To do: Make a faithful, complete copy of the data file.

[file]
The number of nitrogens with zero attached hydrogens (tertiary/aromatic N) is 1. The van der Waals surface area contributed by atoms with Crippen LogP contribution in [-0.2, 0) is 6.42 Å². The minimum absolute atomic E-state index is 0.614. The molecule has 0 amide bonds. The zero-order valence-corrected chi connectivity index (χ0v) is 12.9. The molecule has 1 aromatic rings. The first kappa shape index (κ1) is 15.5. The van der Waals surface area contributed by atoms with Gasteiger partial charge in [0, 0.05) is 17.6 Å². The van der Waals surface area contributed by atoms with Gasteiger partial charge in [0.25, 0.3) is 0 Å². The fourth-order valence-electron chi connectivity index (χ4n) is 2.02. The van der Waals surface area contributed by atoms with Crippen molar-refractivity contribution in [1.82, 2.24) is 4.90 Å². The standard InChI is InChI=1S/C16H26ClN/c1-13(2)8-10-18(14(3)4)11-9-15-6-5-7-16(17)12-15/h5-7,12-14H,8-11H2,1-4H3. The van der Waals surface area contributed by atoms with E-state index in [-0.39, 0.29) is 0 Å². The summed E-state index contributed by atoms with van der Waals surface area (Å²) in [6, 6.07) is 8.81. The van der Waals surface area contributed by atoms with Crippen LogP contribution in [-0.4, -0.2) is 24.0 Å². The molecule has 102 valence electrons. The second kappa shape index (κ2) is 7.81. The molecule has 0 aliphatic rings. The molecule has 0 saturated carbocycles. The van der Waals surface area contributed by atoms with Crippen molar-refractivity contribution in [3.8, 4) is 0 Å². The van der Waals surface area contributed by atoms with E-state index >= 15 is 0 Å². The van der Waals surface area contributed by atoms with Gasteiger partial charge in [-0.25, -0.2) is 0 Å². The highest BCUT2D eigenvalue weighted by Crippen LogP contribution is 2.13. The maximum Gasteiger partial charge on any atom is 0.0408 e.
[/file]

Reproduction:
The number of nitrogens with zero attached hydrogens (tertiary/aromatic N) is 1. The van der Waals surface area contributed by atoms with Crippen LogP contribution in [-0.2, 0) is 6.42 Å². The minimum absolute atomic E-state index is 0.614. The molecule has 0 amide bonds. The zero-order valence-corrected chi connectivity index (χ0v) is 12.9. The molecule has 1 aromatic rings. The first kappa shape index (κ1) is 15.5. The van der Waals surface area contributed by atoms with Gasteiger partial charge in [0, 0.05) is 17.6 Å². The van der Waals surface area contributed by atoms with Gasteiger partial charge in [0.25, 0.3) is 0 Å². The fourth-order valence-electron chi connectivity index (χ4n) is 2.02. The van der Waals surface area contributed by atoms with Crippen molar-refractivity contribution in [1.82, 2.24) is 4.90 Å². The standard InChI is InChI=1S/C16H26ClN/c1-13(2)8-10-18(14(3)4)11-9-15-6-5-7-16(17)12-15/h5-7,12-14H,8-11H2,1-4H3. The van der Waals surface area contributed by atoms with E-state index in [-0.39, 0.29) is 0 Å². The summed E-state index contributed by atoms with van der Waals surface area (Å²) in [6, 6.07) is 8.81. The van der Waals surface area contributed by atoms with Crippen LogP contribution in [-0.4, -0.2) is 24.0 Å². The molecule has 102 valence electrons. The second kappa shape index (κ2) is 7.81. The molecule has 0 aliphatic rings. The molecule has 0 saturated carbocycles. The van der Waals surface area contributed by atoms with Crippen molar-refractivity contribution in [3.8, 4) is 0 Å². The van der Waals surface area contributed by atoms with E-state index >= 15 is 0 Å². The van der Waals surface area contributed by atoms with Gasteiger partial charge in [-0.25, -0.2) is 0 Å². The highest BCUT2D eigenvalue weighted by Crippen LogP contribution is 2.13. The maximum Gasteiger partial charge on any atom is 0.0408 e.